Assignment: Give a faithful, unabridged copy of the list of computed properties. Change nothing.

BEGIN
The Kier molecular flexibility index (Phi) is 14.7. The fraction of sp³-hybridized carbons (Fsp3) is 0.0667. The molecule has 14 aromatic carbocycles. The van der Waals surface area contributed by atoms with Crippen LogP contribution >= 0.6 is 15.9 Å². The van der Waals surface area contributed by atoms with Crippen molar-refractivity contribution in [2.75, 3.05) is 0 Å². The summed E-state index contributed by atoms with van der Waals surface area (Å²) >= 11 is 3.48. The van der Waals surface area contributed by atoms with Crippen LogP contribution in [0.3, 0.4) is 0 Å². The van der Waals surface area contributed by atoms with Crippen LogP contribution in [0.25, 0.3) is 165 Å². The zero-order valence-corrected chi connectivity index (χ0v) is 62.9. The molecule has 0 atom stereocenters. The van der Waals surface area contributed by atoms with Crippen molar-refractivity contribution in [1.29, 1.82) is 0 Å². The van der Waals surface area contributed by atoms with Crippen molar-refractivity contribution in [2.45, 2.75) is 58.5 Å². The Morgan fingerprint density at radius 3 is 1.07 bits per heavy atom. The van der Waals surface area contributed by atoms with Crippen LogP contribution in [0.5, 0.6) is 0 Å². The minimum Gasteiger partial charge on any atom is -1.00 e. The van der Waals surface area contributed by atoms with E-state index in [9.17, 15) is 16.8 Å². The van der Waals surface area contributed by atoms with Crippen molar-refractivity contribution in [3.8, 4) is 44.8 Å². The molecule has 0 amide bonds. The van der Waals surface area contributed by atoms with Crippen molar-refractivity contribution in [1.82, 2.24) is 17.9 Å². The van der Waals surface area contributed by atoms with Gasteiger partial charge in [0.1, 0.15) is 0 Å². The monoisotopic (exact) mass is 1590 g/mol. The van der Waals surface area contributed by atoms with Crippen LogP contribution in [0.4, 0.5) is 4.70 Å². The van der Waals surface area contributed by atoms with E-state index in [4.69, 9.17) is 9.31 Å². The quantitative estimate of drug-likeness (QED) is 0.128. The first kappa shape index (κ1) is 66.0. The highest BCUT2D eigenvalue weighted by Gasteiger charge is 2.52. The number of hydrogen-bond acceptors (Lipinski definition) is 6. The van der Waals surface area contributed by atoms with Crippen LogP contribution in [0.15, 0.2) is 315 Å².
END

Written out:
The Kier molecular flexibility index (Phi) is 14.7. The fraction of sp³-hybridized carbons (Fsp3) is 0.0667. The molecule has 14 aromatic carbocycles. The van der Waals surface area contributed by atoms with Crippen LogP contribution >= 0.6 is 15.9 Å². The van der Waals surface area contributed by atoms with Crippen molar-refractivity contribution in [2.75, 3.05) is 0 Å². The summed E-state index contributed by atoms with van der Waals surface area (Å²) >= 11 is 3.48. The van der Waals surface area contributed by atoms with Crippen LogP contribution in [0.3, 0.4) is 0 Å². The van der Waals surface area contributed by atoms with Crippen LogP contribution in [0.25, 0.3) is 165 Å². The zero-order valence-corrected chi connectivity index (χ0v) is 62.9. The molecule has 0 atom stereocenters. The van der Waals surface area contributed by atoms with Crippen molar-refractivity contribution in [1.29, 1.82) is 0 Å². The van der Waals surface area contributed by atoms with Crippen molar-refractivity contribution in [2.45, 2.75) is 58.5 Å². The Morgan fingerprint density at radius 3 is 1.07 bits per heavy atom. The van der Waals surface area contributed by atoms with Crippen LogP contribution in [0.5, 0.6) is 0 Å². The minimum Gasteiger partial charge on any atom is -1.00 e. The van der Waals surface area contributed by atoms with E-state index in [9.17, 15) is 16.8 Å². The van der Waals surface area contributed by atoms with Crippen molar-refractivity contribution in [3.8, 4) is 44.8 Å². The molecule has 0 amide bonds. The van der Waals surface area contributed by atoms with Crippen molar-refractivity contribution in [1.82, 2.24) is 17.9 Å². The van der Waals surface area contributed by atoms with Gasteiger partial charge in [0.1, 0.15) is 0 Å². The monoisotopic (exact) mass is 1590 g/mol. The van der Waals surface area contributed by atoms with Crippen LogP contribution in [0.4, 0.5) is 4.70 Å². The van der Waals surface area contributed by atoms with E-state index in [4.69, 9.17) is 9.31 Å². The quantitative estimate of drug-likeness (QED) is 0.128. The first kappa shape index (κ1) is 66.0. The highest BCUT2D eigenvalue weighted by Gasteiger charge is 2.52. The number of hydrogen-bond acceptors (Lipinski definition) is 6. The van der Waals surface area contributed by atoms with Crippen LogP contribution in [0.15, 0.2) is 315 Å².